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T-minus 24 Hours

This is just a quick but significant news update to report that as of this time tomorrow, my husband Cal – who has been waiting since early 2015 to receive treatment for his gender dysphoria – will finally be getting his first dose of testosterone. This has been long delayed by a combination of NHS bureaucracy and actual malpractice (some Welsh GPs – unfortunately including one we were involved with – having seemingly ganged up to stymie trans care in Wales) but all the hurdles are finally crossed. We are both excited, if a little nervous – we are not sure what the effects will be, and the intramuscular injection is bound to be painful – but this is most definitely a time for celebration. I am so proud of him for having come this far, and more grateful than I can ever express for the support he has given me on the same journey (which was somewhat easier from my perspective, since I finally got official treatment last November).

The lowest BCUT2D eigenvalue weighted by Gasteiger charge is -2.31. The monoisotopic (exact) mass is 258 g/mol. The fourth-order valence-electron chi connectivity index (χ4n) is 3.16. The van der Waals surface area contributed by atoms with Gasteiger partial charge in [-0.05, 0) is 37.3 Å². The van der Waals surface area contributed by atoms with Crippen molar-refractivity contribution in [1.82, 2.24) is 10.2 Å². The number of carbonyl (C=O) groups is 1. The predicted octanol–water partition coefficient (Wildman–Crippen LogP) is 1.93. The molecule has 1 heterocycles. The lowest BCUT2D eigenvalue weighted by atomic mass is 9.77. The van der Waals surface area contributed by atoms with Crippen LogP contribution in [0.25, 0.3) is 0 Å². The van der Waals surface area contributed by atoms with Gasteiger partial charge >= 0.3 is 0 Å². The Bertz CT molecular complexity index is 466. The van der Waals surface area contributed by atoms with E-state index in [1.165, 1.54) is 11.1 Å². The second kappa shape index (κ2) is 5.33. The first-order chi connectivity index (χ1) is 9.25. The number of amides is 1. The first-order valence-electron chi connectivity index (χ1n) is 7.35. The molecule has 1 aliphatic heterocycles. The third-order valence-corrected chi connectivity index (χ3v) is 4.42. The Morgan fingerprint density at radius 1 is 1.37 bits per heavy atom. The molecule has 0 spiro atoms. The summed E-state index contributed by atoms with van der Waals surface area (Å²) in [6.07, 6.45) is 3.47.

Nothing much else going on in our world. I am still writing, programming, have taken up Tarot and Wicca, and am considering taking up ballet post-op, if I can find (or start) any trans-friendly groups. Hoping to have more creative news soon – I have made a new C64 game recently for a competition, and had a novel accepted for publication – but actually releasing them to the public now depends on how quickly others can move (The competition organisers and the publisher). I am also planning another fanfic to conclude the Movellan War trilogy, since the new season of Doctor Who actually did not close off that promising plot hole the way I was expecting it might (Any feedback on the other two, incidentally, would be massively appreciated, up to and and including “I got bored on the first page.” It helps to know).